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False Opinions Wives Have about Husbands (And Vice Versa)

  • Rhonda Stoppe Speaker and Author
  • 2019 22 Feb
  • COMMENTS
False Opinions Wives Have about Husbands (And Vice Versa)

Patty and Carl were seated in the counselor’s office. Each had a list of what they wanted to fix in their marriage. After years of struggling with feelings of disappointment and betrayal they’d grown apart. They felt betrayed, not due to an affair, but rather betrayed by how their spouse hadn’t measured up to their expectations. 

It’s not easy to undo bad habits when mentoring a married couple who’s been stuffing their disappointment––or constantly fighting against one another. Unlike engaged couples who have stars in their eyes and still believe the best about each other, married couples in conflict have built up walls and harbor hurt feelings that must be carefully unpacked and addressed biblically. Undoing the damage is possible but it takes a lot more effort on the couples’ part––but it’s worth the work.

While some couples my husband and I have mentored have deep wounds from infidelity, anger and bitterness, many just want to have a better marriage but just don’t know how. With the latter couple in mind, let’s unpack some common false opinions women have about men––and vise versa.

A Wife Might Believe:

He’s always working because He doesn’t want to be with me.

But a husband thinks, She doesn’t appreciate how hard I work.

He doesn’t respect what I do all day.

But a husband thinks, She knows how much I appreciate her.

He’d love me more if I were prettier.

But a husband thinks, I forget to tell her I think she’s pretty.

If he loved me he'd stop looking at porn.

But a husband thinks, I wish she knew how ashamed I am of my pornography addiction.

All he wants is sex––not romance.

But a husband thinks, I want my wife to want me in bed.

If he made more money we’d have less stress.

But a husband thinks, She overspends but complains I work too much.

He doesn't want to help around the house.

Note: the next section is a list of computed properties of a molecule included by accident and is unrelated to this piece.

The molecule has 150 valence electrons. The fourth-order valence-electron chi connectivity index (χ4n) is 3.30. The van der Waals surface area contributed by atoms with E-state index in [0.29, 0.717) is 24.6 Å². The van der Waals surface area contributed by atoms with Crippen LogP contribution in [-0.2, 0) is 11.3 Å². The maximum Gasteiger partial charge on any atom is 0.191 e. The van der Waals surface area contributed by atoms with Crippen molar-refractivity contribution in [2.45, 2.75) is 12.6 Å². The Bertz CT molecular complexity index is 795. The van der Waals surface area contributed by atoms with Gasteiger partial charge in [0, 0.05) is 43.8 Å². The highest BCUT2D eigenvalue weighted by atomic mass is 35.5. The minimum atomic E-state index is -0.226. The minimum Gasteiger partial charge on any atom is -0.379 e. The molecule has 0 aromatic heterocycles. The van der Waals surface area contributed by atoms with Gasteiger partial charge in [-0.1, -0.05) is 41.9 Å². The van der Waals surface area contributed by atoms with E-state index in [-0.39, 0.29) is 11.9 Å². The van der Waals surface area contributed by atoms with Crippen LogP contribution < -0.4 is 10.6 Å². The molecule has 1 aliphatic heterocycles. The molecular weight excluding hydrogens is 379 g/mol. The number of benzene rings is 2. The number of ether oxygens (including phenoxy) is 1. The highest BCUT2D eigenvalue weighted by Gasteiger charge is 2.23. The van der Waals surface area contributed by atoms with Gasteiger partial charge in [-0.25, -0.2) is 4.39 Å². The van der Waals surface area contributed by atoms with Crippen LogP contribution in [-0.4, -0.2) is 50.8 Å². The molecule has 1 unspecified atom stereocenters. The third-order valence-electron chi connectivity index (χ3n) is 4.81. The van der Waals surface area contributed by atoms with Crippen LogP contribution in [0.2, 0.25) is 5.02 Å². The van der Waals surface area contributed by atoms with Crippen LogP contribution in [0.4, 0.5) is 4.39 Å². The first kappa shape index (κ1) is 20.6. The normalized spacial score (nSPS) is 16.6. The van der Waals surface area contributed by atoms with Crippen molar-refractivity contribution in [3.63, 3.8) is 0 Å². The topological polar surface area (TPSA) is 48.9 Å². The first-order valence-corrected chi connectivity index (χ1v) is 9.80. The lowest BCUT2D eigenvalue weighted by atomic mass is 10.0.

But a husband thinks, I’d help more but she demeans me when I don’t do things her way.

I think I’d be happier with someone else.

But a husband thinks, She constantly compares me to the husband she wishes I would be.

A Husband Might Believe:

My wife is not interested in romance anymore.

But a wife thinks, All he wants is sex. I want romance.

She doesn’t appreciate how hard I work.

But a wife thinks, He works so he doesn’t have to spend time with me.

I work so I can buy her nice things.

But a wife thinks, The best gift is quality time together.

The “silent treatment” means she’s not ready to talk.

But a wife thinks, When I clam up, he doesn’t care enough to find out what’s wrong.

I wish she’d try harder to look pretty for me.

But a wife thinks, He doesn’t care how I look unless we’re going out.

My secretary is more respectful than my wife. 

But a wife thinks, He compares me to other women.                         

How many of the false opinions do you identify in the lists above? In our experience as marriage mentors, these types of mistaken ideas are often the root of a couple’s trouble. 

Differences in How Men and Women Connect

As a woman, you likely find great fulfillment in your marriage relationship through conversation. So you might expect your husband to find satisfaction in this as well. But the truth is that while men can enjoy talking with their wives, most men do not find the same fulfillment in conversation as women do. Your husband’s God-given need to connect with you physically means just as much to him as good communication means to you. 

Neither of your opinions are wrong; you are just wired differently. By design, God made you to feel emotionally connected with your husband through conversation, and He made your husband to emotionally engage with you through sex. 

The trouble comes when both husband and wife look past the other person’s needs and refuse to give what the other one longs for, in hopes of coercing their spouse to meet their own need first. This is always a recipe for disaster. 

Make no mistake—refusing to satisfy to your spouse’s deepest need until they give you the romance you desire will only serve to erode the loving environment you so desperately long for in your marriage.

Listen to my husband’s insight, “As a pastor and biblical counselor it’s been my experience that men whose wives pursue them sexually are deeply in love with their wives.”